Critics immediately criticized President Jacob Zuma’s decision as “defeatist, naïve and reactionary,” and now the procedure of the withdrawal decision itself is also under scrutiny. Critics claim that the executive branch’s unilateral decision to withdraw from the ICC violates the principle of separation of powers embodied in the South African Constitution. Various civil and political groups  have mobilized in effort to challenge South Africa’s withdrawal. The Democratic Alliance, the primary opposition party to Zuma’s ruling African National Congress party, has vowed to file a suit to challenge the  decision to withdraw. The Council for the Advancement of the South African Constitution (CASAC) has already filed a challenge with the country’s Constitutional Court, arguing that only Parliament, not the President, has the constitutional authority to withdraw from the Rome Statute.

Section 231 of the Constitution assigns powers relating to international agreements amongst the branches of government. §231(2) states that an international agreement is only binding “after it has been approved by resolution in both the National Assembly and the National Council of Provinces, unless” the agreement qualifies as a §232(3) “international agreement of a technical, administrative or executive nature, or an agreement which does not require either ratification or accession.” The Constitution thus provides for a carve-out for certain types of agreements, for which the executive has the authority to make legally binding without legislative approval.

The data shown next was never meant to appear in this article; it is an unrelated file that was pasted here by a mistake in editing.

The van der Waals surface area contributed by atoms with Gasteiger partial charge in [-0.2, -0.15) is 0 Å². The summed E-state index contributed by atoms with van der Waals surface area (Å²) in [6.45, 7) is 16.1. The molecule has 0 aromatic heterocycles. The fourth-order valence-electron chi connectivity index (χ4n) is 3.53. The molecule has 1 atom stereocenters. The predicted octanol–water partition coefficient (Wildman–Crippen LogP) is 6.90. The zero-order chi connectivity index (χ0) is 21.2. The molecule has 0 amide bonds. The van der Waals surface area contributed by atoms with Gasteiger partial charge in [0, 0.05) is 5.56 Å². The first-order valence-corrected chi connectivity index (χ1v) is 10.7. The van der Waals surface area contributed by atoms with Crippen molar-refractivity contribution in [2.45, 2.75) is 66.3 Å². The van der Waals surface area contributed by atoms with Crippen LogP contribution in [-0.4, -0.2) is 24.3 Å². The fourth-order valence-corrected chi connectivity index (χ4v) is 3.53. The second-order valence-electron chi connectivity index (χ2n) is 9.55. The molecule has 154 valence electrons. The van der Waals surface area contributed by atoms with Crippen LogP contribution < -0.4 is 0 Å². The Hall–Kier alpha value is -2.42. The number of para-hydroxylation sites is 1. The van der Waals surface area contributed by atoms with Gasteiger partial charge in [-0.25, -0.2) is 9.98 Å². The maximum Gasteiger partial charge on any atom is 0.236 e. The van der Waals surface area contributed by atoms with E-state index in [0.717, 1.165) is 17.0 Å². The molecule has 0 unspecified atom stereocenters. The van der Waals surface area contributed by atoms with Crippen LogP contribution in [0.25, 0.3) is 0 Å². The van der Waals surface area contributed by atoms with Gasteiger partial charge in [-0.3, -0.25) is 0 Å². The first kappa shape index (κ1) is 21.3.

However, the Constitution does not contain a corollary provision for the assignation of power of rescission or withdrawal from an international agreement. But it could be logically argued that if the president can unilaterally enter into a binding §232(3) international agreement without legislative approval, the president likewise would have the authority to do the converse—i.e. unilaterally withdraw—from said agreement. The same would be true then for withdrawing from an international agreement that previously required legislative approval to become the law of the land. On the other hand, entering and withdrawing from international agreements are very often substantively different. For example, in response to CASAC’s suit, the government might argue that even if the Rome Statute required legislative approval for ratification, since the executive is the branch that facilitated the agreement, it has the power to terminate as well. Nevertheless, CASAC argues in its brief that since the Constitution does not specifically delegate international agreement withdrawal powers unto the President, in the absence of any empowering provision, the President cannot exercise this authority. As such, CASAC would have the Constitutional Court hold that even if the President had the authority to ratify the Rome Statute unilaterally, the President could not withdraw unilaterally since such authority is not enumerated in the Constitution. Yet this argument would then leave a troubling vacuum in which neither the legislature nor the executive branch of government could withdraw from an international agreement since this power is not specifically delegated to any branch in the Constitution.